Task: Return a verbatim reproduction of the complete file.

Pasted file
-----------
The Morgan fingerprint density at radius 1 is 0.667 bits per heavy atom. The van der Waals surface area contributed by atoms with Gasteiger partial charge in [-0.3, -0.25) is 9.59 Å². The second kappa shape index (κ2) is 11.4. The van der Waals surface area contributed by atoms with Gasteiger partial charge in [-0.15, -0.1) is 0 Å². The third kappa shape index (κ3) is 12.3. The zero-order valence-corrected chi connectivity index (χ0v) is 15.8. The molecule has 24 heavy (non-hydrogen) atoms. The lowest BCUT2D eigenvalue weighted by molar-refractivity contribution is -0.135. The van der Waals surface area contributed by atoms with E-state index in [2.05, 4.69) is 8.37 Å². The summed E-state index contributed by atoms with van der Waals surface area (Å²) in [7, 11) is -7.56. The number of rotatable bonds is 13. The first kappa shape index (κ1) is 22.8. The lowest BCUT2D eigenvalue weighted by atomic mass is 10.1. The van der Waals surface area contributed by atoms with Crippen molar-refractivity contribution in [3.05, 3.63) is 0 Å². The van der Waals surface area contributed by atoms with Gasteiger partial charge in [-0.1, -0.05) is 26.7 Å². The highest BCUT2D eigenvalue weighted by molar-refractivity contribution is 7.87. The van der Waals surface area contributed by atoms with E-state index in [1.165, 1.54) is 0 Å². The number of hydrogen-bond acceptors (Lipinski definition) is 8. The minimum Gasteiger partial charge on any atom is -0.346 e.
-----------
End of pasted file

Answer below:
The Morgan fingerprint density at radius 1 is 0.667 bits per heavy atom. The van der Waals surface area contributed by atoms with Gasteiger partial charge in [-0.3, -0.25) is 9.59 Å². The second kappa shape index (κ2) is 11.4. The van der Waals surface area contributed by atoms with Gasteiger partial charge in [-0.15, -0.1) is 0 Å². The third kappa shape index (κ3) is 12.3. The zero-order valence-corrected chi connectivity index (χ0v) is 15.8. The molecule has 24 heavy (non-hydrogen) atoms. The lowest BCUT2D eigenvalue weighted by molar-refractivity contribution is -0.135. The van der Waals surface area contributed by atoms with E-state index in [2.05, 4.69) is 8.37 Å². The summed E-state index contributed by atoms with van der Waals surface area (Å²) in [7, 11) is -7.56. The number of rotatable bonds is 13. The first kappa shape index (κ1) is 22.8. The lowest BCUT2D eigenvalue weighted by atomic mass is 10.1. The van der Waals surface area contributed by atoms with Crippen molar-refractivity contribution in [3.05, 3.63) is 0 Å². The van der Waals surface area contributed by atoms with Gasteiger partial charge in [-0.1, -0.05) is 26.7 Å². The highest BCUT2D eigenvalue weighted by molar-refractivity contribution is 7.87. The van der Waals surface area contributed by atoms with E-state index in [1.165, 1.54) is 0 Å². The number of hydrogen-bond acceptors (Lipinski definition) is 8. The minimum Gasteiger partial charge on any atom is -0.346 e.